Since the start of Stoffi, settings have been stored in XML format using the ApplicationSettings which is built into .NET. This has some downsides which have been discussed in various bug reports. The biggest issue is that reading and writing is extremely slow. Somewhat related is that whenever the settings are updated the whole application will freeze for a second, which is why I decided to save the settings only when Stoffi is closed. The result is that Stoffi needs to spend a lot of time reading and writing settings at startup and shutdown.

So for a while there has been some discussions about moving to another backend for storing settings. Both SQLite and some form of NoSQL database has been suggested. However, this move would mean a lot of work and could break a lot of stuff.

When I got stuck in crashes while working on the OS X version however, I was more or less forced to fix this long standing issue. So for the last months I have been slowly working on rewriting the whole part of Stoffi which saves every setting of Stoffi. At the same time I have been juggling 133% study pace and helping out with Haylie.

But today I can finally say that the new system is working and is pretty stable. I have verified that it works on both OS X and on Windows. There's some spit and polish left but most of it is there.

So what are the benefits? Well they are there but you probably won't notice them too much. Stoffi will now have a slightly faster startup and shutdown which is nice. Settings are also now saved as soon as you change something. So if your computer crashes or Stoffi is for some other reason not properly shutdown, you will get right back to where you were the next time you start it. This is pretty sweet for those of us who are in the habit of abusing Stoffi pretty heavily by crashing it and shutting it down in the most merciless ways.

A downside is that you can't just open the settings file and edit it in notepad anymore. Now you need to download the SQLite client and have some knowledge of SQL if you want to mess around with the settings. But if I know my users well this won't be much of an issue for most of them.

So, with this large rewrite finally done I can go back to some other cool work. I plan on implementing playlist management in the OS X version before I move on to releasing the pending upgrade to the Windows version. If you want to help speed up the process head over and download the beta version of Stoffi and report any issues you find.

Wednesday, June 19, 2013

Beta update: DI.fm playlist import, faster shutdown, improved UTF support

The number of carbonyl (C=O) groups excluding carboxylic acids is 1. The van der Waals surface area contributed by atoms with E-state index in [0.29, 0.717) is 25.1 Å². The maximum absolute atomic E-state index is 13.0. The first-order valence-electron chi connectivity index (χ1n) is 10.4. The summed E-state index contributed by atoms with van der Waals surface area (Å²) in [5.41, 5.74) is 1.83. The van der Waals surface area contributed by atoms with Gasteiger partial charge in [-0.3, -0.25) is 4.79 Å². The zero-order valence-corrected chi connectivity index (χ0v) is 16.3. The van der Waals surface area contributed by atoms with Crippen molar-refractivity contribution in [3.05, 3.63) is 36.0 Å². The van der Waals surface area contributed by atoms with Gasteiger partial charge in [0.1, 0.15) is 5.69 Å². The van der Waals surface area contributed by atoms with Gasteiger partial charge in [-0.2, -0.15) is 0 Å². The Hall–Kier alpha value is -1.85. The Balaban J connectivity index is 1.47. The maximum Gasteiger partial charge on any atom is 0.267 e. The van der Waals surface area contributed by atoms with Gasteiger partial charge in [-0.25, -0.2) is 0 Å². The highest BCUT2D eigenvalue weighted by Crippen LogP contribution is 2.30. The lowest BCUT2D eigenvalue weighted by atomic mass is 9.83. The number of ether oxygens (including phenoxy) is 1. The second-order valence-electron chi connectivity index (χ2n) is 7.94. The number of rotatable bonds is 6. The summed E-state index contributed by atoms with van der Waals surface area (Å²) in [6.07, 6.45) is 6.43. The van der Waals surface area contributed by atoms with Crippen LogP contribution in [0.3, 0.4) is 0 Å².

In a few hours I will fly to Hong Kong. So I'll be gone for a few weeks, but before I leave I want to give you a new and fresh beta to tear apart.

This update improves the playlist importer. You can now import playlist URLs from Digitally Imported (di.fm) without Stoffi crashing. There's also tons of updates regarding the playlist synchronization and listen statistics. Stoffi can now handle songs, artists and playlists containing special characters. This required a bit of work on both the server and client but hopefully it's working alright now. Let me know if you run into any problems.

The shutdown is now also faster, or at least it should feel like it, as the "Saving settings..." dialog is now gone. Stoffi will still save the settings and .NET's built in settings engine is still really slow, but now all that is done after the window disappears. This should make it appear as if Stoffi is shutting down in less than a second.

I also managed to find and fix a bug that caused Stoffi to crash while searching on YouTube. This crash didn't happen every time so it was a bit hard to pin it down but it's gone now.

Take the beta for a spin and report any bugs you may find. As far as I know all bugs are now fixed so unless anyone finds anything more I will release this to all users.

Take care!

Monday, June 17, 2013

Alpha update: more views, Jamendo, YouTube playlists

Time for another update to the alpha version of Stoffi.

The biggest of the new features in this update is the additional view mode. You can now select to view your songs as icons, content tiles, a simple list, or the old detailed list. It works just like in Windows Explorer except we don't support arbitrary icon sizes (yet). Hopefully this will make it a bit easier to browse your music.